Mother, may I was a childhood game involving
a few steps forward, if caught, back to the beginning.
We played for hours, alternating with freeze tag,
polite, simple games on a grassy front yard.
The last few years, months, weeks, days
have been no game as I mentally trace a map
along her arm, bruised and thin, freckled
in a hospital gown.
The problem is her heart again and again,
one doctor saying recently, you've got a nice murmur.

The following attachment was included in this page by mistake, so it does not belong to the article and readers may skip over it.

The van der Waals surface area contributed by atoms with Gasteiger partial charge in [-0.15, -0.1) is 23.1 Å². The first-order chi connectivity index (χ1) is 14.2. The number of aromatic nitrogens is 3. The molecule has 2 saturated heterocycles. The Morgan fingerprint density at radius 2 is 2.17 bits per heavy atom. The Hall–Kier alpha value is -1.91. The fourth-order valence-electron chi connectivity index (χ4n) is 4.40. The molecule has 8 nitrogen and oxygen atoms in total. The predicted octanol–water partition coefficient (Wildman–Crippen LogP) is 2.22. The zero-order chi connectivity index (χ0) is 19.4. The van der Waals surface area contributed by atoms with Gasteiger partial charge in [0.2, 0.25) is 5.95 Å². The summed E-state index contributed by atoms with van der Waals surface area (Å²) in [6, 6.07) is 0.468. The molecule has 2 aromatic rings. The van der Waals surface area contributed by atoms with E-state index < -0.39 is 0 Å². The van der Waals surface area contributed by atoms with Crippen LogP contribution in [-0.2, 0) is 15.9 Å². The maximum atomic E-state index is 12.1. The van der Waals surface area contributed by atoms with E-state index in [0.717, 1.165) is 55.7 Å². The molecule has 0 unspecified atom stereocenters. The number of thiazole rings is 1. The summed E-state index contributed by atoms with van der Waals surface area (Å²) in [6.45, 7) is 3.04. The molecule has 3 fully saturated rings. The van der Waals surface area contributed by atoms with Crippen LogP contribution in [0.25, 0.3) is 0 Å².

My mother, at ninety, blushing, flirts back
saying she had a boyfriend once with eyes like his.
He compliments her nail polished fingers
holding both of her hands in his, and she gives
me the credit for the bronze glitter
then he escapes her magic and becomes
all business and medical details.
She charms everyone, even with her unwashed
white head of hair, wearing nothing but
an ugly pale green hospital gown.
This woman who lost so much in life continues
to be positive about everything.
From the colors of the ER curtains to
every nurse or orderly, she so frail, is
a beholder of hope and kindness to all.
Before I leave, I trace the wrinkles of
her lovely face, a beautiful aged map.